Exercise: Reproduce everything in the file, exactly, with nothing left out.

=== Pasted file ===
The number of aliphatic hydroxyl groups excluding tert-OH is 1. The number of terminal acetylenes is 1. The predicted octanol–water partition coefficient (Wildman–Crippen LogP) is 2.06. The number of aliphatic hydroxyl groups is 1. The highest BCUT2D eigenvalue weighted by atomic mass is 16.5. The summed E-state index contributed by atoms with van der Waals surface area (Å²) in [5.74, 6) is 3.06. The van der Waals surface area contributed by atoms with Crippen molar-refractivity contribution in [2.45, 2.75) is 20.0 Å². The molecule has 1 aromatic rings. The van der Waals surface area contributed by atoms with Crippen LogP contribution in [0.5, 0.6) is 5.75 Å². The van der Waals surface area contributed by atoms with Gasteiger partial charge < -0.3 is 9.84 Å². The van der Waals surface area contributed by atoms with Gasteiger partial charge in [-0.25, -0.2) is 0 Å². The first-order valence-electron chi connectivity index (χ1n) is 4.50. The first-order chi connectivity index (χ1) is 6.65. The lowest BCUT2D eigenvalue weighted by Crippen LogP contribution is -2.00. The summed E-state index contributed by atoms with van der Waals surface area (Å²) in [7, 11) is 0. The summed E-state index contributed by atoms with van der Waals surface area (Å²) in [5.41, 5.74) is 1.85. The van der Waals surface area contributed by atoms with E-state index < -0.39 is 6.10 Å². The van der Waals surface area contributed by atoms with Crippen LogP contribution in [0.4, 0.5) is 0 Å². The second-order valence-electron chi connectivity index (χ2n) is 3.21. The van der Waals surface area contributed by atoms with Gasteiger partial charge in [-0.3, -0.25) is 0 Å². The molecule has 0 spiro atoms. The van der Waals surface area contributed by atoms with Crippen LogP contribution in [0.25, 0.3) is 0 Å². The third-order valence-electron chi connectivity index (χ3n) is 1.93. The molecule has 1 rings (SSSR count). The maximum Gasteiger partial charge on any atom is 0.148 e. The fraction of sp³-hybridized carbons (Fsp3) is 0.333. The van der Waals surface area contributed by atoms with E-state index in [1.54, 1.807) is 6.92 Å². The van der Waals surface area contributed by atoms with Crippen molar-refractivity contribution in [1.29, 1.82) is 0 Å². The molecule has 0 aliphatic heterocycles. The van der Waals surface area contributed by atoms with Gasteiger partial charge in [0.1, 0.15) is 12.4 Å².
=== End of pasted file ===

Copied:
The number of aliphatic hydroxyl groups excluding tert-OH is 1. The number of terminal acetylenes is 1. The predicted octanol–water partition coefficient (Wildman–Crippen LogP) is 2.06. The number of aliphatic hydroxyl groups is 1. The highest BCUT2D eigenvalue weighted by atomic mass is 16.5. The summed E-state index contributed by atoms with van der Waals surface area (Å²) in [5.74, 6) is 3.06. The van der Waals surface area contributed by atoms with Crippen molar-refractivity contribution in [2.45, 2.75) is 20.0 Å². The molecule has 1 aromatic rings. The van der Waals surface area contributed by atoms with Crippen LogP contribution in [0.5, 0.6) is 5.75 Å². The van der Waals surface area contributed by atoms with Gasteiger partial charge < -0.3 is 9.84 Å². The van der Waals surface area contributed by atoms with Gasteiger partial charge in [-0.25, -0.2) is 0 Å². The first-order valence-electron chi connectivity index (χ1n) is 4.50. The first-order chi connectivity index (χ1) is 6.65. The lowest BCUT2D eigenvalue weighted by Crippen LogP contribution is -2.00. The summed E-state index contributed by atoms with van der Waals surface area (Å²) in [7, 11) is 0. The summed E-state index contributed by atoms with van der Waals surface area (Å²) in [5.41, 5.74) is 1.85. The van der Waals surface area contributed by atoms with E-state index < -0.39 is 6.10 Å². The van der Waals surface area contributed by atoms with Crippen LogP contribution in [0.4, 0.5) is 0 Å². The second-order valence-electron chi connectivity index (χ2n) is 3.21. The van der Waals surface area contributed by atoms with Gasteiger partial charge in [-0.3, -0.25) is 0 Å². The molecule has 0 spiro atoms. The van der Waals surface area contributed by atoms with Crippen LogP contribution in [0.25, 0.3) is 0 Å². The third-order valence-electron chi connectivity index (χ3n) is 1.93. The molecule has 1 rings (SSSR count). The maximum Gasteiger partial charge on any atom is 0.148 e. The fraction of sp³-hybridized carbons (Fsp3) is 0.333. The van der Waals surface area contributed by atoms with E-state index in [1.54, 1.807) is 6.92 Å². The van der Waals surface area contributed by atoms with Crippen molar-refractivity contribution in [1.29, 1.82) is 0 Å². The molecule has 0 aliphatic heterocycles. The van der Waals surface area contributed by atoms with Gasteiger partial charge in [0.1, 0.15) is 12.4 Å².